Something that looks much cleaner in my opinion:

```
Long a = b.LongValue()
```

There will be an implicit casting to the boxed value. The `b.LongValue()`

will return the primitive long and it will automatically be boxed into an object of type `Long`

.

You can read about boxing and auto-boxing in this link for more information.

Here's the section that talks about autoboxing of primitives:

Autoboxing is the automatic conversion that the Java compiler makes between the primitive types and their corresponding object wrapper classes. For example, converting an int to an Integer, a double to a Double, and so on. If the conversion goes the other way, this is called unboxing.

Here is the simplest example of autoboxing:

Character ch = 'a';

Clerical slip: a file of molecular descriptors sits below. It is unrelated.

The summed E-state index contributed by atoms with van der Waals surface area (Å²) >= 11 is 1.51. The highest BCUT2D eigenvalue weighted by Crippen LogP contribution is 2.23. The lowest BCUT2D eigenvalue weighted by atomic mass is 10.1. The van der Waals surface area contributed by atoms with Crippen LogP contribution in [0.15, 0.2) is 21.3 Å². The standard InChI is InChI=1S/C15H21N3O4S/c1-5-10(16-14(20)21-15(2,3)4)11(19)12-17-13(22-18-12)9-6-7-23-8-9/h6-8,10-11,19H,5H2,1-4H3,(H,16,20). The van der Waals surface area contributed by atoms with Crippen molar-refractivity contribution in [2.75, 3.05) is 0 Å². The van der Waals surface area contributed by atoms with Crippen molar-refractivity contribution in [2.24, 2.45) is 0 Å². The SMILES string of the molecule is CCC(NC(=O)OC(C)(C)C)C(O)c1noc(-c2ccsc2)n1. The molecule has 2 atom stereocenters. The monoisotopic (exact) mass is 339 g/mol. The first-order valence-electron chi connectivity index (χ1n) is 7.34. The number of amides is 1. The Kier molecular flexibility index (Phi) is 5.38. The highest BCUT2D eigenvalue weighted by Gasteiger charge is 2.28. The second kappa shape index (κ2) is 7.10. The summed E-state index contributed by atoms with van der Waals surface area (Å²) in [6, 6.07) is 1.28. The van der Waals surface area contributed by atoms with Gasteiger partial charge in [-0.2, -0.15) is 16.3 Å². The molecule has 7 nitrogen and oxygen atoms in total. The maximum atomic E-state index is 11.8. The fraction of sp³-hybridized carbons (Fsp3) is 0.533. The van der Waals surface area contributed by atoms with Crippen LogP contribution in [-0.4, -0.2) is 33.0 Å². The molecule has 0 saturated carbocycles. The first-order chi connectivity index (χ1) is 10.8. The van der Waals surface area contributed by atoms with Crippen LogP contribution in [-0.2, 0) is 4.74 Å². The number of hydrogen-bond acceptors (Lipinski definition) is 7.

Just for the completeness of the question:

**Boxing** - The process of taking a primitive and use it in it's wrapper class. Meaning boxing `long`

in `Long`

or `int`

in `Integer`

, etc... You can get a boxed value either by creating a new object of the wrapper class as follows:

```
Long boxed = new Long(1);
```

Or by assigning a primitive to a variable of type of a wrapper class (**auto-boxing**):

```
Long boxed = 1l;
```

**Unboxing** - The opposite process of boxing. That's the process of taking a boxed parameter and get its primitive. Either by `getValue()`

or by **auto-unboxing** as follows:

```
Long boxed = new Long(1);
long unboxed = boxed.getValue();
```

Or by just assigning a boxed object to a primitive:

```
long unboxed = new Long(1);
```

`Long a = Long.valueOf(b.LongValue())`

is correct – Pphoenix Jul 10 at 6:44